Mykonos (also known as Hora) is perhaps the most known and famous of the Greek isles, and public fascination with the island has seen a massive uptick in recent years. The secret’s out—Mykonos is sophisticated and glossy, the younger sibling of Athens, where bright white buildings pop against seriously blue waters and bougainvillea blooms unrestricted, Mykonos cruises revel in incredible nightlife, alluring white sand beaches, and a stay-up-all-night spirit.
Mykonos cruises are one of the most popular destinations for Mediterranean cruises, and this port of call leaves you wanting for more. Accessible, warm, and friendly even when high season multiplies the population on the island, Mykonos defines what it means for a destination to be effortlessly cool.
Cruises to Mykonos, Greece dock into the New Port, where at least 2-3 cruise ships arrive daily, and even more arrive to the island on busy summer weekends. Peak season for Mykonos is July and August, when temperatures spike and so do visitor numbers. The Old Port of Mykonos provides excursions to the neighboring island of ancient Delos, if you’re looking for a short getaway from the main island. See Little Venice, modeled after the Italian town, and take in views of the Aegean from on high. As you continue on your cruise, you’ll look back fondly on the sheer beauty of Mykonos.
Little Venice, or Alefkantra, was named to invoke it’s same-named counterpart in Italy and created by rich Italian merchants in the 18th century. See one of Mykonos’ signature sunsets off of the Aegean Sea from Little Venice. The seaside is lined with fishing houses, painted in every color imaginable. For visitors, just follow the road from the Mykonos city center to its landmark windmills.
The Windmills are a remarkable staple of the island’s landscape. Settlers constructed the windmills in the 16th century to mill wheat and today, the windmills overlook the harbor, welcoming you to Mykonos. Only seven of these instantly recognizable structures are preserved and still standing today.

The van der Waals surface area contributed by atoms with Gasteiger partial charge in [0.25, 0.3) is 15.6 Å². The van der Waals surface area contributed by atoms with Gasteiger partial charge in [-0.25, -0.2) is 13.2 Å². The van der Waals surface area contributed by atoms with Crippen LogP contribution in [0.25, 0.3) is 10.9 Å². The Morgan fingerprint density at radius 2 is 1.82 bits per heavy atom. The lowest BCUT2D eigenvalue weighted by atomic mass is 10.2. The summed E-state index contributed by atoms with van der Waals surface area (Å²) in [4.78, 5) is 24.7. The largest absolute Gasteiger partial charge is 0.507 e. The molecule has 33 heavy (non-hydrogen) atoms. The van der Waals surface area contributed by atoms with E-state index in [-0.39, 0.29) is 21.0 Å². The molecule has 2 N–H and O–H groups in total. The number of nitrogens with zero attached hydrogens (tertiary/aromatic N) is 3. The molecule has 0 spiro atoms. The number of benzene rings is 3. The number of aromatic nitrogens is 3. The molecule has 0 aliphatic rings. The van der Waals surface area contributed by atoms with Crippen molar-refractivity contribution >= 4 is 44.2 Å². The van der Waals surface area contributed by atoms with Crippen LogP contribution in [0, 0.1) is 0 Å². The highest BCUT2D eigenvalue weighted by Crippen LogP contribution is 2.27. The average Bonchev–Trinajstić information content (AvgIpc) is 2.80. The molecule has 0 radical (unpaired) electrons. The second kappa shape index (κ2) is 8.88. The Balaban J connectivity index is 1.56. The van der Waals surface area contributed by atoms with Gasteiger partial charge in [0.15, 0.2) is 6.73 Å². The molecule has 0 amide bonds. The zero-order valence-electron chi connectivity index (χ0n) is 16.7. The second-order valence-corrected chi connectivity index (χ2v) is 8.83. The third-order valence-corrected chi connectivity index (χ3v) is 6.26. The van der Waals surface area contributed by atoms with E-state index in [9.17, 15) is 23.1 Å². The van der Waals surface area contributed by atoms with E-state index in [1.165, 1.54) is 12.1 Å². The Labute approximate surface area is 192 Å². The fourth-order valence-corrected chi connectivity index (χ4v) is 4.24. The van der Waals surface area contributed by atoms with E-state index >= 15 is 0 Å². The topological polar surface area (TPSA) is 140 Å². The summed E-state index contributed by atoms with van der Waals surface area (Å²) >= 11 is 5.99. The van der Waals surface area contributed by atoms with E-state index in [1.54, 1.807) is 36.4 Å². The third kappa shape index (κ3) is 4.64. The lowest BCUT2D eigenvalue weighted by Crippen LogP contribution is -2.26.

This tiny island is a UNESCO World Heritage site, and according to Greek mythology, is the island where the god Apollo and the goddess Artemis were born. No town or village was ever built on top of the ruins that were originally constructed on Delos. To see for yourself this well-preserved island for yourself, take a small boat from Mykonos to the island—weather permitting. Delos also has a small museum filled with Greek vases and sculpture, and a small cafe for you too.
About a twenty minute car ride inland is Ano Mera, a town where you can enjoy a more laid-back, small town energy to contrast with the bustle of Mykonos Town. Climb to the Gyzi Castle for a peek at this castle above the village, where you’ll find ruins of an old cemetary and a local market. Check out the Paleokastro Monastery or the Panagia Tourliani to observe historic religious sites in Ano Mera.
Panagia Paraportiani is a religious and historical site along the coastline of Mykonos. This structure was formed by five small churches built on top of one another, creating an asymmetrical and totally unique shape. Construction began in the 14th century, and today, Panagia Paraportiani, though a little misshapen and wonky, is nevertheless one of the most photographed sites in the world.
About seven miles from the city center, you’ll arrive at Elia beach, one of the most popular and longest beaches on the island of Mykonos. Go windsurfing, water skiing, parasailing, or simply relax in the Mediterranean sunshine. Elia is a little more secluded and laid-back than Mykonos beaches. While you’re there, be sure to take a short walk uphill, where you’ll see a fantastic view of the Aegean Sea from the bay.
Rest and recover from Mykonos’ vibrant nightlife with a museum day. Learn everything you’ve ever wanted to know about maritime equipment and nautical navigation at the Aegean Maritime Museum. Then, check out the Archaeological Museum for pottery dating back to the 9th century BC, ancient jewelry and artifacts, and well-preserved marble figures of Greek gods like Hercules.
Psarou is commonly frequented luxury beach village, known for calm, clear waters and white sand. Sunbathing is popular in Psarrou, where umbrellas are available to rent as well. Psarou Beach attracts celebrities from all over the world and other high-end clientele, a testament to its glamor and prestige. Reservations for hotels in the area are a must, particularly in peak season.
There are plenty of opportunities to dive or learn to dive, if you have time, while in Mykonos. The island is rich with caves and wrecks for all levels of divers, promising unforgettable underwater views. You can find diving operators are based on Paradise, Lia and Kalafatis beaches on the island.
Address: Mikonos 846 00, Greece
Kiki’s Tavern is one of those mythic, word-of-mouth restaurants that typically has a wait no matter what day it is. This tiny beach shack offers grilled eggplant and vegetables, well-executed and thoughtful meat dishes, and unpretentious outdoor seating with views of the water.